Cliffs at Plémont
Location of Saint Ouen in Jersey
|Crown Dependency||Jersey, Channel Islands|
|• Connétable||Richard Buchanan|
|• Total||15 km2 (6 sq mi)|
|Area rank||Ranked 1st|
|• Density||270/km2 (710/sq mi)|
|• Summer (DST)||UTC+01|
Saint Ouen (Jèrriais: Saint Ouën) is one of the twelve parishes of Jersey in the Channel Islands. It is in the north west of Jersey. The parish is the largest parish by surface area, covering 8,341 vergées (15 km²).
It is reputed to be the most traditional of the parishes, being the farthest from Saint Helier and with much of the territory of the parish forming a peninsula. Its manor, Saint Ouen's Manor, the seat of the de Carteret family for over eight centuries - is the senior fief in the island, and the influence of that family has also been a factor in the parish's independent-minded approach to its affairs.
A number of the most influential writers of Jersey have been St. Ouennais. George F. Le Feuvre (1891–1984), who wrote under the pseudonym "George d'la Forge", was one of the most prolific authors of Jèrriais literature of the 20th century. Frank Le Maistre (1910–2002), compiler of the Dictionnaire Jersiais-Français (1966), did much to standardise the St. Ouennais dialect of Jèrriais as a literary language. Edward Le Brocq (1877–1964) wrote a weekly newspaper column from 1946 to 1964 recounting the lives and opinions of two St. Ouennais characters, Ph'lip and Merrienne.
The traditional nickname for St. Ouennais is Gris Ventres (grey bellies) - a reference to the custom of men from the parish to wear jerseys of undyed wool, which distinguished them from men from other parishes who generally wore blue.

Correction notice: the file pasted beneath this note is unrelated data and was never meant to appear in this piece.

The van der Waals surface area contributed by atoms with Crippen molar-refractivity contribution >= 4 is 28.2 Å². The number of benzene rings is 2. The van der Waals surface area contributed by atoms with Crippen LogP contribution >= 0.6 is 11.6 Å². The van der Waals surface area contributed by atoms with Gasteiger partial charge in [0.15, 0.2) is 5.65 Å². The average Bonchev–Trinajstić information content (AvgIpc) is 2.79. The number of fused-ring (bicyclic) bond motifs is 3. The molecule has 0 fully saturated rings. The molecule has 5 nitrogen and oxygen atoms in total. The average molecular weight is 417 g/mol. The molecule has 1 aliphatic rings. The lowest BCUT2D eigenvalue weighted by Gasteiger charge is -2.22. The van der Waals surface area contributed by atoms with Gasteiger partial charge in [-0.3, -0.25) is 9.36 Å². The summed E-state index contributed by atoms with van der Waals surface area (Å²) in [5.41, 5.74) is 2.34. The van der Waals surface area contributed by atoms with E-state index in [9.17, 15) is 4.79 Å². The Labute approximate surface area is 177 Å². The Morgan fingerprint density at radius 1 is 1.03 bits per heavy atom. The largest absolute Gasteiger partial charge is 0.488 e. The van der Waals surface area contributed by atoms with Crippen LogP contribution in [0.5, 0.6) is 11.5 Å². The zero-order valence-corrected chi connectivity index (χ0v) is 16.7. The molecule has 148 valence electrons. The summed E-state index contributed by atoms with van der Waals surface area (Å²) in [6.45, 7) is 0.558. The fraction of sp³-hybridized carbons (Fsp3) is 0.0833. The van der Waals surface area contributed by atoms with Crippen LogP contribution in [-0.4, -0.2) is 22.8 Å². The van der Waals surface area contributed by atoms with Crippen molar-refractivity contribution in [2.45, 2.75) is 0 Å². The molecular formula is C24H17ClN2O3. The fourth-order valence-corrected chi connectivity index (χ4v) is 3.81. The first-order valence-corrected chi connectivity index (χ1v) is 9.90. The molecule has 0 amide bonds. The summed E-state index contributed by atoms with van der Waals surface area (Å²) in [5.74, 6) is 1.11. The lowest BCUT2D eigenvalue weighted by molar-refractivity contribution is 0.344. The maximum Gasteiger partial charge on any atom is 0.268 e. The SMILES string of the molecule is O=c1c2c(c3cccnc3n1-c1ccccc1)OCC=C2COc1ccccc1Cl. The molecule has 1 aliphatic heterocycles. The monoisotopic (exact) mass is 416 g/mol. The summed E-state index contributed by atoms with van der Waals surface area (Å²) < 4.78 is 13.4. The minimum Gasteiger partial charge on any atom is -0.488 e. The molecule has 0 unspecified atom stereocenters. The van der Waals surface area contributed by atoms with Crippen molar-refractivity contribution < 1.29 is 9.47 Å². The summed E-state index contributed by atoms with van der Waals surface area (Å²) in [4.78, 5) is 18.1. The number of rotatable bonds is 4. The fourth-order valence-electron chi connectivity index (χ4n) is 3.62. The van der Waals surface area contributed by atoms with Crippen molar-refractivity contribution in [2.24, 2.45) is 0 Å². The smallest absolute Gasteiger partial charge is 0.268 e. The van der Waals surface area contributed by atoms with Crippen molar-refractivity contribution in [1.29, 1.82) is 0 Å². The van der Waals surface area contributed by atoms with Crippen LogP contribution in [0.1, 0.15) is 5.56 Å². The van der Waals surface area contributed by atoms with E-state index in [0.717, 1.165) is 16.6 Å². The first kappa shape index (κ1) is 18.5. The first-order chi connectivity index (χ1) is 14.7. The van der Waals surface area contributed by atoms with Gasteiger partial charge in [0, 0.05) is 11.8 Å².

A number of prehistoric sites are located in St. Ouen, including the dolmen des Monts Grantez, located at Le Chemin des Monts; the dolmen des Geonnais; and the prehistoric site at Le Pinacle, which also contains one of the very few identifiable Gallo-Roman sites to be seen in Jersey, the foundations of a fanum (small temple).
Sark was recolonised by St. Ouennais. Helier de Carteret, the seigneur of the parish, received a charter from Queen Elizabeth I to colonise Sark with 40 families from the parish on condition that he maintain the island free of pirates. Sercquiais is therefore a very old offshoot of St Ouennais Jèrriais. The St. Ouennais origins of Sercquiais can be seen in the 2nd and 3rd person plural forms of the preterite. Sercquiais uses an ending -dr which is typical of the St. Ouennais dialect of Jèrriais, but generally not used elsewhere in Jersey (nor nowadays by younger speakers in St. Ouen).
|i vuliidr||i' voulîdrent||i' voulîtent||they wanted|
|uu paaliidr||ou pâlîdres||ou pâlîtes||you spoke|
|i füüdr||i' fûdrent||i' fûtent||they were|
|uu prẽẽdr||ou prîndres||ou prîntes||you took|
The Island's racecourse is also to be found at Les Landes.
Unlike the other parishes of Jersey, the subdivisions of this parish are not named vingtaines, but cueillettes (Jèrriais: tchilliettes). Vingteniers are still elected, however, in the cueillettes.
Saint Ouen forms one electoral district and elects one Deputy.
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